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Do you feel bored in your life?
Do you enjoy happy occasions less than you should?
Do you sometimes feel emotionally numb?
Do other people seem to experience more intense joy, love or closeness than you do?
Do you sometimes question the purpose and value of your life?
Do you put others’ needs before your own?
If you answered “yes” to two or more of the questions above, it may be a sign that you’re on autopilot. What does this mean? It means that you do not have enough access to your true emotions.
As a psychologist who has been practicing for over twenty years, I have heard many people express these concerns. Almost all have been fine, good-hearted people who are successful in many areas of their lives. But for them, something feels missing. Some mysterious ingredient that makes life feel full, rich and stimulating is simply not there for them.
I worked for over a decade on trying to determine what had happened to these lovely people to cause them to feel this way. What I discovered was surprising. The answer lay not in what had happened to them. It lay instead in what hadn’t happened for them. Almost without exception, these folks’ parents failed to provide them with emotional validation in childhood. They had grown up in families in which emotion was not noticed, responded to, or valued enough.
Through their parents’ lack of responsiveness, each of these people had received an indirect, subtle message. The message was “Your feelings don’t matter.” When a child receives this message, she copes with it automatically. Without realizing it, she pushes her feelings down and away, so they won’t bother anyone. As an adult, she will have no memory that her emotional needs were not met in childhood, and no awareness that she pushed her feelings away. Instead, gradually over time, she will become accustomed to living without them. She will march through her life with a smile on her face, providing for the needs of others, but out of tune with herself. She will know how to provide care, but not how to receive it. She will know how to help others, but not how to accept help herself. And underneath it all, even when surrounded by people who love her, she will sometimes feel deeply, curiously, alone.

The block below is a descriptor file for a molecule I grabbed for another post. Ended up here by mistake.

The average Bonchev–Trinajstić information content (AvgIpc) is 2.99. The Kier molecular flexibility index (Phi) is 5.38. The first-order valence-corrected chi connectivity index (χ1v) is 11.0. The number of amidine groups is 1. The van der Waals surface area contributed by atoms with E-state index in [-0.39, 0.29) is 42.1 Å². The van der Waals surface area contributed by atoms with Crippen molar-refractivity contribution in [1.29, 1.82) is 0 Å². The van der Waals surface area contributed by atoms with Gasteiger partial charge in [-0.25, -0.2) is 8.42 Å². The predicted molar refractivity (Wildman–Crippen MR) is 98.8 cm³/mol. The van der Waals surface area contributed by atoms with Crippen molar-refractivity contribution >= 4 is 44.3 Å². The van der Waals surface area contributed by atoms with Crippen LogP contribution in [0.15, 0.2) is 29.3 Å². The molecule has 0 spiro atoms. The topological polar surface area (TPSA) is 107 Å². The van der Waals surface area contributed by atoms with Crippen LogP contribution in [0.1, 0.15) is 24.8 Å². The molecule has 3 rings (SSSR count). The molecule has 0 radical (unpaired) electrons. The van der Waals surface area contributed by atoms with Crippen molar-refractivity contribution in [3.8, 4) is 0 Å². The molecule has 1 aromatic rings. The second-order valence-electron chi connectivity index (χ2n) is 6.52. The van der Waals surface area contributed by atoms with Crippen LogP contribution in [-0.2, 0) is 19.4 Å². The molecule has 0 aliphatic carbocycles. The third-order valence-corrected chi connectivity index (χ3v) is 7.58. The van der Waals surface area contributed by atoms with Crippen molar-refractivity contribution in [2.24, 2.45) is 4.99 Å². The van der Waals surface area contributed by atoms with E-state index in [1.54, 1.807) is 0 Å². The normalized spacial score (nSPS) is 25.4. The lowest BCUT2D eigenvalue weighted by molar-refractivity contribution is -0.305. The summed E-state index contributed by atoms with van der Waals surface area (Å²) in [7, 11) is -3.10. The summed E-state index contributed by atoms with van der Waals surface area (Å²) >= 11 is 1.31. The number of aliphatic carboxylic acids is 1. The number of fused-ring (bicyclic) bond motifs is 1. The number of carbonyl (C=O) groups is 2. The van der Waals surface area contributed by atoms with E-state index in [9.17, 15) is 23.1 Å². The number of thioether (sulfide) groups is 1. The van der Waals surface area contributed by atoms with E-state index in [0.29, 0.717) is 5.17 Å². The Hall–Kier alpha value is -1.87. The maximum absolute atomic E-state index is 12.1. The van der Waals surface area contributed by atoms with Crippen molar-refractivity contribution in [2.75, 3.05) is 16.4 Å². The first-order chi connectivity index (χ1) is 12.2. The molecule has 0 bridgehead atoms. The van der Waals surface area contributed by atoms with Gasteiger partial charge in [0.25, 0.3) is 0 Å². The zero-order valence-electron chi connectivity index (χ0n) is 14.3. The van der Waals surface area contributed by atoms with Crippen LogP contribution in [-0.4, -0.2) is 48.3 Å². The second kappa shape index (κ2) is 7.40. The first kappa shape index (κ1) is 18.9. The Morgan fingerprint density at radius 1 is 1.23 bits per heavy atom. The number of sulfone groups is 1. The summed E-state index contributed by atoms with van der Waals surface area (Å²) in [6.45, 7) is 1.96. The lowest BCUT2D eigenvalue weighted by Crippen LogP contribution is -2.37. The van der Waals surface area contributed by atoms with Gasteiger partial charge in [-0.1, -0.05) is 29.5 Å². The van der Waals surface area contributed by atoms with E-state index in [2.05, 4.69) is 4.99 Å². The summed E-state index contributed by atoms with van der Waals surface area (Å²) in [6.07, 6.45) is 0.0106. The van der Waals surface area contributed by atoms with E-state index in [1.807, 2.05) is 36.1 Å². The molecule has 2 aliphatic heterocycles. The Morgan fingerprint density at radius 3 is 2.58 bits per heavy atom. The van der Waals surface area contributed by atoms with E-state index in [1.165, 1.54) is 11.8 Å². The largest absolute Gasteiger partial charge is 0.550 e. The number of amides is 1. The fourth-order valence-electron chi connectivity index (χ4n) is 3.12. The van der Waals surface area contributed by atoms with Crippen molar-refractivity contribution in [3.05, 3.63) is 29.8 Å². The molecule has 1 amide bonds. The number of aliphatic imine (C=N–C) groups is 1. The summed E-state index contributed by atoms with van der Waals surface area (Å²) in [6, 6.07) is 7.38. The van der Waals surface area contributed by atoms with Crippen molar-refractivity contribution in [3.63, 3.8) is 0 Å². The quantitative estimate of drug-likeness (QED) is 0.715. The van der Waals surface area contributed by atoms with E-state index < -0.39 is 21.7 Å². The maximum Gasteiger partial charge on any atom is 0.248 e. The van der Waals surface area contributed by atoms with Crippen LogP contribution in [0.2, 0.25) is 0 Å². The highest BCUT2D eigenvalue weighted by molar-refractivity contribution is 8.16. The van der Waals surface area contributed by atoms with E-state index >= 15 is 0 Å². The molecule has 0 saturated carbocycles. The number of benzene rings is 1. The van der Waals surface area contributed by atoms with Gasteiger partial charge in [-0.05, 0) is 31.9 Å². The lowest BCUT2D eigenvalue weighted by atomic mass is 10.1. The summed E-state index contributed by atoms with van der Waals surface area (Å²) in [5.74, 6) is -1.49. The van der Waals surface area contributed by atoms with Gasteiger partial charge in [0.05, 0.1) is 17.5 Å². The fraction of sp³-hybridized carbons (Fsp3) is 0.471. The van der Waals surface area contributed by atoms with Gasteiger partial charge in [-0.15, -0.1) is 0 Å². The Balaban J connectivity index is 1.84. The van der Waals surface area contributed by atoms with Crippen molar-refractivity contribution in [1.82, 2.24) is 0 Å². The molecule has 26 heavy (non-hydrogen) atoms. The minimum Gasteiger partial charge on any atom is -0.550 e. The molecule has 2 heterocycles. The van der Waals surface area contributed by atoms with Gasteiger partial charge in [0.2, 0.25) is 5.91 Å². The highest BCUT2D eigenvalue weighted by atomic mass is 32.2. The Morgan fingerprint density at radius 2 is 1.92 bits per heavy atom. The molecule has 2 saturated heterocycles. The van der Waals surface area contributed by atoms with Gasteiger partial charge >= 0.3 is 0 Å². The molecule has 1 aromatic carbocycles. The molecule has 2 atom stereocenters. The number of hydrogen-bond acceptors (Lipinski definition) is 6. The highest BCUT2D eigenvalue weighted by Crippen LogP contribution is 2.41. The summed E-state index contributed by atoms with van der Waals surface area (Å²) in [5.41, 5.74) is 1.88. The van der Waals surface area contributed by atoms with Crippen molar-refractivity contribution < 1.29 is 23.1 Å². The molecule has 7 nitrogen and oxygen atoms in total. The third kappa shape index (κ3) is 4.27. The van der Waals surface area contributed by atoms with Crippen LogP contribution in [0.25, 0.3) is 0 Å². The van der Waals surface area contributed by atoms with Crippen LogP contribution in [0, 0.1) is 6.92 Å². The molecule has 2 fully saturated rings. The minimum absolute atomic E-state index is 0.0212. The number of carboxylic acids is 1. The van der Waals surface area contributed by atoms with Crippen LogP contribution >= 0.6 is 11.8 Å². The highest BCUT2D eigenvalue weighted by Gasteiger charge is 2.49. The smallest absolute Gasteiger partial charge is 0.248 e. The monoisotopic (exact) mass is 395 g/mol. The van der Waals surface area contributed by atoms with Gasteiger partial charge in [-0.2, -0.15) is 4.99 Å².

Most people don’t realize how vital their emotions are to their own health and happiness. Emotions are our body’s way of talking to us. Anger tells us to protect ourselves. Passion drives us to create. Hurt tells us to take care. And through it all, by feeling our feelings, we experience the fullness and richness of life. Emotion informs us and connects us. It enlivens and enriches, and gives us meaning and purpose. Emotion is the spice of life.
So what does a person do who is feeling bored, empty, numb or alone? What if you suspect that your emotions are pushed away, and that you are living your life in autopilot? The good news is that you can take over the wheel. Your emotions are still there, and you can get back in touch with them. Here are some basic steps to start this process:
Steps to Recovery
1. Own and accept the problem: This first step is actually the biggest. I have found that when a person recognizes that she is rejecting this vital part of herself, her emotions, a whole new world opens up for her. Accept the problem, that it’s not your fault, and that you can fix it.
2. Increase your emotional awareness: Make a decision to start tuning in to what you are feeling. Here is an exercise to help:
Once per day for 5 minutes, sit in a room alone. Close your eyes, and turn your attention inward. Ask yourself, “What am I feeling?” Try to come up with at least one word to describe an emotion that you feel in that moment, and record it on a sheet of paper. It may be very difficult at first, but keep trying. The more you do this exercise, the easier it will get. Gradually, you’ll start to notice what you are feeling at other times of the day.
3. Work hard to put your own needs first. Taking care of you is a prerequisite to taking care of others.
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Content copyright © 2013 by Dr. Jonice Webb. All rights reserved.
This content was written by Dr. Jonice Webb. If you wish to use this content in any manner, you need written permission. Contact Dr. Jonice Webb for details.
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